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Lignite power plants planned in Western Balkan countries risk violating EU polution rules


A series of at least five new lignite power plants planned in Western Balkan countries which aspire to European Union membership risk violating Energy Community pollution legislation before they even start generating electricity, warns a new legal briefing by EU-based legal organisation Frank Bold, published today.

As a result of commitments made under the Energy Community Treaty in October 2013, new power plants in the Western Balkans, Moldova and Ukraine will have to comply with the latest EU pollution control legislation – Chapter III of the Industrial Emissions Directive – by 2018.

Due to the fact that it takes around four years to construct a power plant, any plants that have not started construction yet will enter operation only after 2018, and need to have the appropriate pollution control technology built into the planning and permitting process in order to avoid unexpected extra costs to retrofit the plants later.

The Frank Bold expert analysis shows, however, that at least five plants across the Western Balkans — notably in Bosnia and Herzegovina, Serbia and Montenegro – may not be in line with the relevant parts of the EU Industrial Emissions Directive if constructed as planned today.

“What this means in practice is that there is a high risk of unforeseen additional costs to the investors in these plants as well as consumers of electricity, as developers may have to scramble to make last minute technological adaptations to ensure compliance with the IED as we get closer to 2018,” commented Kristina Sabova of Frank Bold.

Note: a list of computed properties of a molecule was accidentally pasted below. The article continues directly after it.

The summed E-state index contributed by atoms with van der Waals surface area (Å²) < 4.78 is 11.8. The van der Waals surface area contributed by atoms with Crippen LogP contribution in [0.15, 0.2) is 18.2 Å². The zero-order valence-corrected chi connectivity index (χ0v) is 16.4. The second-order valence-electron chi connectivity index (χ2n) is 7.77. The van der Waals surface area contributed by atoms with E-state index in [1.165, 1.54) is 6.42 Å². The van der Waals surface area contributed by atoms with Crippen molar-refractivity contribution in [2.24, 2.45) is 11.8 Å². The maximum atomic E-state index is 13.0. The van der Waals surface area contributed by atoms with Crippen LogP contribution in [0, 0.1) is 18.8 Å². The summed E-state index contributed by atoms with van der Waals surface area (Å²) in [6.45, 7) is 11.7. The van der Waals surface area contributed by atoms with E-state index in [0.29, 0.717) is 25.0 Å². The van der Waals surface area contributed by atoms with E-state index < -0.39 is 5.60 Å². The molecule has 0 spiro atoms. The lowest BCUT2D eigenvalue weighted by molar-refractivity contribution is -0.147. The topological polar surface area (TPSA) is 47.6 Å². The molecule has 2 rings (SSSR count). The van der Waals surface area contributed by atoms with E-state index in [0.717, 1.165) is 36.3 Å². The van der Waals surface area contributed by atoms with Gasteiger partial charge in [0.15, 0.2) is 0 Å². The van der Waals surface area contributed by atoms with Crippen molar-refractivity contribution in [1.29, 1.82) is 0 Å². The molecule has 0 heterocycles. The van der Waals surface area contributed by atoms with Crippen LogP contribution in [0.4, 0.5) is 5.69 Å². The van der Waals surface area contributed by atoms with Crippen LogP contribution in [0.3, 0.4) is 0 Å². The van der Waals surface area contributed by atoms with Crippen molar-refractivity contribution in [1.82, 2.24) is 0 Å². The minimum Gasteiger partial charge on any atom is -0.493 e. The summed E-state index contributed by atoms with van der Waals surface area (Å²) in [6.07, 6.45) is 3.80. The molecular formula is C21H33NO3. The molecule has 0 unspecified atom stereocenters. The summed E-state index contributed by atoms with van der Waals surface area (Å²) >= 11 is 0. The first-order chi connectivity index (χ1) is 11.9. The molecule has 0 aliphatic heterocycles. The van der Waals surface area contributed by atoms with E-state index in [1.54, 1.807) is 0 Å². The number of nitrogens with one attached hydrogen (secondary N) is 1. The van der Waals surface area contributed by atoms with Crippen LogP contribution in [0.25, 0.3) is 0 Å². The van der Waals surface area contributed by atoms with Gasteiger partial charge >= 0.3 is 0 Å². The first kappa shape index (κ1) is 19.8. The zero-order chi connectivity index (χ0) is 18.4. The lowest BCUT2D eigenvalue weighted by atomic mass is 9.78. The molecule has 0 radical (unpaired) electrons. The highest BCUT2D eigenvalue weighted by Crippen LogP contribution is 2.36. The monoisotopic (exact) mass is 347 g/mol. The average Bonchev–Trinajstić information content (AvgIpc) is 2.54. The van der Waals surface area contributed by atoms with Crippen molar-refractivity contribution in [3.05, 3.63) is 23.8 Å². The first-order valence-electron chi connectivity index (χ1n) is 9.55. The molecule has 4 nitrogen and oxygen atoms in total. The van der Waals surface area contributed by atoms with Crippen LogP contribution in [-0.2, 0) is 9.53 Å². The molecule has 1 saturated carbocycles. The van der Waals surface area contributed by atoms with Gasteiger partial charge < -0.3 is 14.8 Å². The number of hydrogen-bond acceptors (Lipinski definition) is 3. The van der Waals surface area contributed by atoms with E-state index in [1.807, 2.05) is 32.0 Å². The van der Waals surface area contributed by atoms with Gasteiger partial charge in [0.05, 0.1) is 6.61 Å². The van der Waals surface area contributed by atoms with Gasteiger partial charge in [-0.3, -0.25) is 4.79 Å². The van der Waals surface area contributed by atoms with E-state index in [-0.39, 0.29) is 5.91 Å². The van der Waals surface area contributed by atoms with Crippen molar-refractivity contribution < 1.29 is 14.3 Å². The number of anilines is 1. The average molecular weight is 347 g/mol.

“What governments in the region need to understand is that there is no option of going around the IED requirements for new plants after 2018, and that failure to plan ahead now may cost heavily later.”

The most stark example of non-compliance with the IED is EFT’s Stanari lignite power plant in Bosnia and Herzegovina – currently under construction – whose environmental permit allows it to emit 2-3 times more SO2, NOx and dust than even the currently binding legislation adopted by the Energy Community (the IED implies a tightening of current standards).

This led to an official complaint being submitted to the Energy Community Secretariat by Banja-Luka-based Center for Environment in January this year. The complaint is currently under examination.

Pippa Gallop of CEE Bankwatch Network commented:“Despite the clear European trend of moving away from coal, Balkan governments still have big plans in this sector. If these projects go ahead, compliance with the Industrial Emissions Directive is now the legal minimum condition that needs to be adhered to for anyone still considering coal investments.”

“Balkan authorities had better be advised that the IED is not the end of the story: countries wanting to join the EU can expect further environmental and climate legislation changes which will almost certainly affect their coal investment,” adds Gallop. “In this region too, governments and investors need to understand that building new coal plants is no longer a good investment option, considering the climate and health costs and the high failure rate of such projects.”

Source: Bankwatch


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